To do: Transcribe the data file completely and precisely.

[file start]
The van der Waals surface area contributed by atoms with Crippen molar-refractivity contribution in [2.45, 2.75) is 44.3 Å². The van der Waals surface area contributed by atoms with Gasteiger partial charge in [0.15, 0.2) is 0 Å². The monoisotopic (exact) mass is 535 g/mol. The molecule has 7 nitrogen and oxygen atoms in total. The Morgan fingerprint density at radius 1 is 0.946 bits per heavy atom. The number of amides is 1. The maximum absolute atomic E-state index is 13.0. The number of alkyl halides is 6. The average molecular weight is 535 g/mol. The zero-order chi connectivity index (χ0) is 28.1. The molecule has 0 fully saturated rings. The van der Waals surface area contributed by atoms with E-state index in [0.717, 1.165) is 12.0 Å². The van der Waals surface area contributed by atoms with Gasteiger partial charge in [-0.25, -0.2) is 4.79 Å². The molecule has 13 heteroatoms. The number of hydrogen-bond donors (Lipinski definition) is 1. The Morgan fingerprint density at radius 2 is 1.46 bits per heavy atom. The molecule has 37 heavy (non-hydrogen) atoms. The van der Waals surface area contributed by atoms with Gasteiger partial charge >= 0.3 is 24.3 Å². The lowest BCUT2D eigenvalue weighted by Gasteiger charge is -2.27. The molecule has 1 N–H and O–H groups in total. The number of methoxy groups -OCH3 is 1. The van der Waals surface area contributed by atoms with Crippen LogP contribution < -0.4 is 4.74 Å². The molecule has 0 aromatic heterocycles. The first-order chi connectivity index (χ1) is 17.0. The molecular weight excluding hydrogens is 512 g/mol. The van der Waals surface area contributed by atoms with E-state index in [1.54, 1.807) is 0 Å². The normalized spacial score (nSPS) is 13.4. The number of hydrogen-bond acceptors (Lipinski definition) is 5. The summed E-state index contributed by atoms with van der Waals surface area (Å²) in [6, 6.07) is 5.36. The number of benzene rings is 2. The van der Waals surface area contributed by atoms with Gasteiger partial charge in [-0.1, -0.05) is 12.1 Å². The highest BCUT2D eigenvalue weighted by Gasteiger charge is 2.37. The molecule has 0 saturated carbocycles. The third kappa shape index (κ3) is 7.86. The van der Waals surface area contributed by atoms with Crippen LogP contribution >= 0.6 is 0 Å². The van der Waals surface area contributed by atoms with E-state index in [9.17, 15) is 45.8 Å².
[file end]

The van der Waals surface area contributed by atoms with Crippen molar-refractivity contribution in [2.45, 2.75) is 44.3 Å². The van der Waals surface area contributed by atoms with Gasteiger partial charge in [0.15, 0.2) is 0 Å². The monoisotopic (exact) mass is 535 g/mol. The molecule has 7 nitrogen and oxygen atoms in total. The Morgan fingerprint density at radius 1 is 0.946 bits per heavy atom. The number of amides is 1. The maximum absolute atomic E-state index is 13.0. The number of alkyl halides is 6. The average molecular weight is 535 g/mol. The zero-order chi connectivity index (χ0) is 28.1. The molecule has 0 fully saturated rings. The van der Waals surface area contributed by atoms with E-state index in [0.717, 1.165) is 12.0 Å². The van der Waals surface area contributed by atoms with Gasteiger partial charge in [-0.25, -0.2) is 4.79 Å². The molecule has 13 heteroatoms. The number of hydrogen-bond donors (Lipinski definition) is 1. The Morgan fingerprint density at radius 2 is 1.46 bits per heavy atom. The molecule has 37 heavy (non-hydrogen) atoms. The van der Waals surface area contributed by atoms with Gasteiger partial charge >= 0.3 is 24.3 Å². The lowest BCUT2D eigenvalue weighted by Gasteiger charge is -2.27. The molecule has 1 N–H and O–H groups in total. The number of methoxy groups -OCH3 is 1. The van der Waals surface area contributed by atoms with Crippen LogP contribution < -0.4 is 4.74 Å². The molecule has 0 aromatic heterocycles. The first-order chi connectivity index (χ1) is 17.0. The molecular weight excluding hydrogens is 512 g/mol. The van der Waals surface area contributed by atoms with E-state index in [1.54, 1.807) is 0 Å². The normalized spacial score (nSPS) is 13.4. The number of hydrogen-bond acceptors (Lipinski definition) is 5. The summed E-state index contributed by atoms with van der Waals surface area (Å²) in [6, 6.07) is 5.36. The number of benzene rings is 2. The van der Waals surface area contributed by atoms with Gasteiger partial charge in [-0.1, -0.05) is 12.1 Å². The highest BCUT2D eigenvalue weighted by Gasteiger charge is 2.37. The molecule has 0 saturated carbocycles. The third kappa shape index (κ3) is 7.86. The van der Waals surface area contributed by atoms with Crippen LogP contribution >= 0.6 is 0 Å². The van der Waals surface area contributed by atoms with E-state index in [9.17, 15) is 45.8 Å².